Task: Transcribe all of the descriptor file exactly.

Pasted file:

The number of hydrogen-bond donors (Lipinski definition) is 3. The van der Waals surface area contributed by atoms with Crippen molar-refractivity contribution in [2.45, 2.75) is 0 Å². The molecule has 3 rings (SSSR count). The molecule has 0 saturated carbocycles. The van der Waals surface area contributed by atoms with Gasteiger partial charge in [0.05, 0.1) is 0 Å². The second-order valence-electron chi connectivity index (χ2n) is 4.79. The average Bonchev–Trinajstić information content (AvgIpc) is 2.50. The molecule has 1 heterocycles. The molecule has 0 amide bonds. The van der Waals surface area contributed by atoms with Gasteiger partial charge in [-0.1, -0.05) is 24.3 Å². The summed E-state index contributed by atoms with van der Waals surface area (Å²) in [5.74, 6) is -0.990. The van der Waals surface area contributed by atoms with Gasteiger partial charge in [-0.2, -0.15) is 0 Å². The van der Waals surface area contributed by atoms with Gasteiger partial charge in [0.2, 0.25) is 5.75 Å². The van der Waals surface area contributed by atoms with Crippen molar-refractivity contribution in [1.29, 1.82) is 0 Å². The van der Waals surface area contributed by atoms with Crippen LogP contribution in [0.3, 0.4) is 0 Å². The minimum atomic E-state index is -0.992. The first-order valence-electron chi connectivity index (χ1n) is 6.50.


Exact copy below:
The number of hydrogen-bond donors (Lipinski definition) is 3. The van der Waals surface area contributed by atoms with Crippen molar-refractivity contribution in [2.45, 2.75) is 0 Å². The molecule has 3 rings (SSSR count). The molecule has 0 saturated carbocycles. The van der Waals surface area contributed by atoms with Gasteiger partial charge in [0.05, 0.1) is 0 Å². The second-order valence-electron chi connectivity index (χ2n) is 4.79. The average Bonchev–Trinajstić information content (AvgIpc) is 2.50. The molecule has 1 heterocycles. The molecule has 0 amide bonds. The van der Waals surface area contributed by atoms with Gasteiger partial charge in [-0.1, -0.05) is 24.3 Å². The summed E-state index contributed by atoms with van der Waals surface area (Å²) in [5.74, 6) is -0.990. The van der Waals surface area contributed by atoms with Gasteiger partial charge in [-0.2, -0.15) is 0 Å². The van der Waals surface area contributed by atoms with Gasteiger partial charge in [0.2, 0.25) is 5.75 Å². The van der Waals surface area contributed by atoms with Crippen molar-refractivity contribution in [1.29, 1.82) is 0 Å². The van der Waals surface area contributed by atoms with Crippen LogP contribution in [0.3, 0.4) is 0 Å². The minimum atomic E-state index is -0.992. The first-order valence-electron chi connectivity index (χ1n) is 6.50.